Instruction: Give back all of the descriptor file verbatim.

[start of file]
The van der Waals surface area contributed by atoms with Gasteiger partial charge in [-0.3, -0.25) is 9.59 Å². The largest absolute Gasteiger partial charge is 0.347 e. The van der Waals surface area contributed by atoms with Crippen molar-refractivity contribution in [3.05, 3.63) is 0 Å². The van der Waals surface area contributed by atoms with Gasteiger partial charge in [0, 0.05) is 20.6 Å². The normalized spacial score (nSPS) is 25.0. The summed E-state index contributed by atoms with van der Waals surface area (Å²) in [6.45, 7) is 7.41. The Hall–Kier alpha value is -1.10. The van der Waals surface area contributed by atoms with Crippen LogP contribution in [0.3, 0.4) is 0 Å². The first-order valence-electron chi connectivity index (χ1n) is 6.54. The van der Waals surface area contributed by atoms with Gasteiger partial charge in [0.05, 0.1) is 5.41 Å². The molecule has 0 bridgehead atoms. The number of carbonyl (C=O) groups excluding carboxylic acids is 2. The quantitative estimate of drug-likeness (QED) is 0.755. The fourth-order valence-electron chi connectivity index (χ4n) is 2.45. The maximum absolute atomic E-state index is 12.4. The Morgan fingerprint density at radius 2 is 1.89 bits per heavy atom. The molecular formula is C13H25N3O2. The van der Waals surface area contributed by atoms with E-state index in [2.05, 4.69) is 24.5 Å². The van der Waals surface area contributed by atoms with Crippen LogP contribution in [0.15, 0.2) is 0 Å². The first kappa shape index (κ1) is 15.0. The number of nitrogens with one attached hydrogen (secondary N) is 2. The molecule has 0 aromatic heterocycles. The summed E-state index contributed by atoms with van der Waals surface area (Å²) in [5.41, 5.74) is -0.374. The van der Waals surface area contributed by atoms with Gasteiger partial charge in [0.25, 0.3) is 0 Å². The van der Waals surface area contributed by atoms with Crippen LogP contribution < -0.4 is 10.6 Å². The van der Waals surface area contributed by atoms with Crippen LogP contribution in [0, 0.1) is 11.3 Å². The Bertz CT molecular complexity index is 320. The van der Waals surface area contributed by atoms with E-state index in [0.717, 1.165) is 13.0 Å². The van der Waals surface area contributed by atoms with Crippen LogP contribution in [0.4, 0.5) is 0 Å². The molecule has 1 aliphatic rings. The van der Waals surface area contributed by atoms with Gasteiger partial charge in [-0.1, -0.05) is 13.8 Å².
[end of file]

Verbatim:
The van der Waals surface area contributed by atoms with Gasteiger partial charge in [-0.3, -0.25) is 9.59 Å². The largest absolute Gasteiger partial charge is 0.347 e. The van der Waals surface area contributed by atoms with Crippen molar-refractivity contribution in [3.05, 3.63) is 0 Å². The van der Waals surface area contributed by atoms with Gasteiger partial charge in [0, 0.05) is 20.6 Å². The normalized spacial score (nSPS) is 25.0. The summed E-state index contributed by atoms with van der Waals surface area (Å²) in [6.45, 7) is 7.41. The Hall–Kier alpha value is -1.10. The van der Waals surface area contributed by atoms with Crippen LogP contribution in [0.3, 0.4) is 0 Å². The first-order valence-electron chi connectivity index (χ1n) is 6.54. The van der Waals surface area contributed by atoms with Gasteiger partial charge in [0.05, 0.1) is 5.41 Å². The molecule has 0 bridgehead atoms. The number of carbonyl (C=O) groups excluding carboxylic acids is 2. The quantitative estimate of drug-likeness (QED) is 0.755. The fourth-order valence-electron chi connectivity index (χ4n) is 2.45. The maximum absolute atomic E-state index is 12.4. The Morgan fingerprint density at radius 2 is 1.89 bits per heavy atom. The molecular formula is C13H25N3O2. The van der Waals surface area contributed by atoms with E-state index in [2.05, 4.69) is 24.5 Å². The van der Waals surface area contributed by atoms with Crippen LogP contribution in [0.15, 0.2) is 0 Å². The first kappa shape index (κ1) is 15.0. The number of nitrogens with one attached hydrogen (secondary N) is 2. The molecule has 0 aromatic heterocycles. The summed E-state index contributed by atoms with van der Waals surface area (Å²) in [5.41, 5.74) is -0.374. The van der Waals surface area contributed by atoms with Gasteiger partial charge in [0.25, 0.3) is 0 Å². The van der Waals surface area contributed by atoms with Crippen LogP contribution < -0.4 is 10.6 Å². The van der Waals surface area contributed by atoms with Crippen LogP contribution in [0, 0.1) is 11.3 Å². The Bertz CT molecular complexity index is 320. The van der Waals surface area contributed by atoms with E-state index in [0.717, 1.165) is 13.0 Å². The van der Waals surface area contributed by atoms with Crippen LogP contribution in [0.4, 0.5) is 0 Å². The molecule has 1 aliphatic rings. The van der Waals surface area contributed by atoms with Gasteiger partial charge in [-0.1, -0.05) is 13.8 Å².